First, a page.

Biden: US to strengthen military force in Europe to threaten Russia

MADRID: President Joe Biden said on Wednesday that the US is strengthening its long-term military presence in Europe to bolster regional security following Russia’s invasion of Ukraine.
Speaking with NATO Secretary General Jens Stoltenberg in Madrid at the opening of the alliance’s annual leadership summit, Biden said: “NATO is strong and united” and that the steps to be taken during the meeting are “our collective strength will further increase”.
Biden opened his attendance at the summit by announcing that the US will establish permanent headquarters in Poland, send two additional F-35 fighter jet squadrons to the UK, and send more air defense and other capabilities to Germany and Italy.
“Today I announce that the United States will bolster our forces in Europe and respond to the changing security environment and strengthen our collective security,” he said.
Stoltenberg, who earlier Wednesday said the alliance faced its greatest challenge since World War II, welcomed Biden’s announcement.
“This really shows your decisive leadership and strength in the transatlantic bond,” Stoltenberg said, thanking Biden for “you and the United States’ continued support for Ukraine.”
Biden said the US will permanently station the US Army V Corps Front Command in Poland, a move he says would strengthen US-NATO interoperability across the alliance’s eastern flank. The move marks the first permanent base of US troops on NATO’s eastern edge. Biden added that the US is also increasing its rotational deployment of troops to the Baltic region.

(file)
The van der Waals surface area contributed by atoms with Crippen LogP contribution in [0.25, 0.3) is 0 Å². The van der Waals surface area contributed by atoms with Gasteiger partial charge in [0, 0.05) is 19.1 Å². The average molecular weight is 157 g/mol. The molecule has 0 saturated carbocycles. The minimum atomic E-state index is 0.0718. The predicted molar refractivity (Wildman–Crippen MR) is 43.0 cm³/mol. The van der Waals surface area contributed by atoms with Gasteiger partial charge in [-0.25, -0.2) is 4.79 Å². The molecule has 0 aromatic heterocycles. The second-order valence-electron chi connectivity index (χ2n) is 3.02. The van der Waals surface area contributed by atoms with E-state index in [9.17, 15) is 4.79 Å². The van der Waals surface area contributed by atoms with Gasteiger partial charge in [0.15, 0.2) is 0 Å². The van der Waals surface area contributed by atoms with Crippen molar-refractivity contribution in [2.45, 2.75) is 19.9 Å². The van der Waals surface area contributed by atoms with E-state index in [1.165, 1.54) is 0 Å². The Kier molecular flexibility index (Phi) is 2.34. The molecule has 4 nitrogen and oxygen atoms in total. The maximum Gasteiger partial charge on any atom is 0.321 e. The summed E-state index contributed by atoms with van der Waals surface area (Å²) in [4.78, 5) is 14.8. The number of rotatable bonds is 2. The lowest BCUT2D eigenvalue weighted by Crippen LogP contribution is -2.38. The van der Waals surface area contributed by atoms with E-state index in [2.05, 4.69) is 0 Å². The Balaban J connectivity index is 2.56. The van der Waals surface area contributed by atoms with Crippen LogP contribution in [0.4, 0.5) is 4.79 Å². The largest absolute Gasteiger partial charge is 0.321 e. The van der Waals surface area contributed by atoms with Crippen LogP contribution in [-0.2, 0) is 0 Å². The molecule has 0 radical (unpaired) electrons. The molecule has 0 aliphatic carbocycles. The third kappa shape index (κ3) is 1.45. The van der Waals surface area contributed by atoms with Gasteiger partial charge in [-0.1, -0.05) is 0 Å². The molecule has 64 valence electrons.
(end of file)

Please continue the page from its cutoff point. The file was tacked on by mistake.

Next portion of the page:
Biden announced after arriving for the summit on Tuesday that the US would base two additional destroyers at its naval base in Rota, Spain, bringing the total number to six.
The US currently has more than 100,000 troops deployed across Europe, an increase of about 20,000 since just before Russian President Vladimir Putin began invading Ukraine four months ago.
Biden predicted this week’s meetings would set up a “history summit” as leaders approve a new strategic framework, announce a series of steps to increase defense spending and capabilities, and pave the way for historically neutral Finland and Sweden. to join NATO.
Biden said Putin thought NATO members would splinter after he invaded Ukraine, but got the opposite answer instead.
“Putin was looking for the Finlandization of Europe,” Biden said. “You get the natoisation of Europe. And that’s exactly what he didn’t want, but exactly what needs to be done to guarantee security for Europe.”
Turkey, the last remaining party to approve the Nordic countries’ accession to NATO, reached an agreement late Tuesday on the eve of the summit to support them in joining the 30-country alliance.
While the White House said the US was not a direct party to the negotiations, a senior administration official said Biden spoke with Turkish President Recep Tayyip Erdo─čan on Tuesday to encourage him to pave the way for Sweden and Finland to join. The two leaders will meet Wednesday afternoon to discuss other issues, the White House said.
Biden will also sit down on Wednesday with South Korean President Yoon Suk Yeol and Japanese Prime Minister Fumio Kishida, who attend the NATO summit as the alliance looks to strengthen its ties in the Indo-Pacific region and tackle China’s challenges.
The White House said the three leaders will also discuss North Korea’s nuclear and ballistic missile programs.

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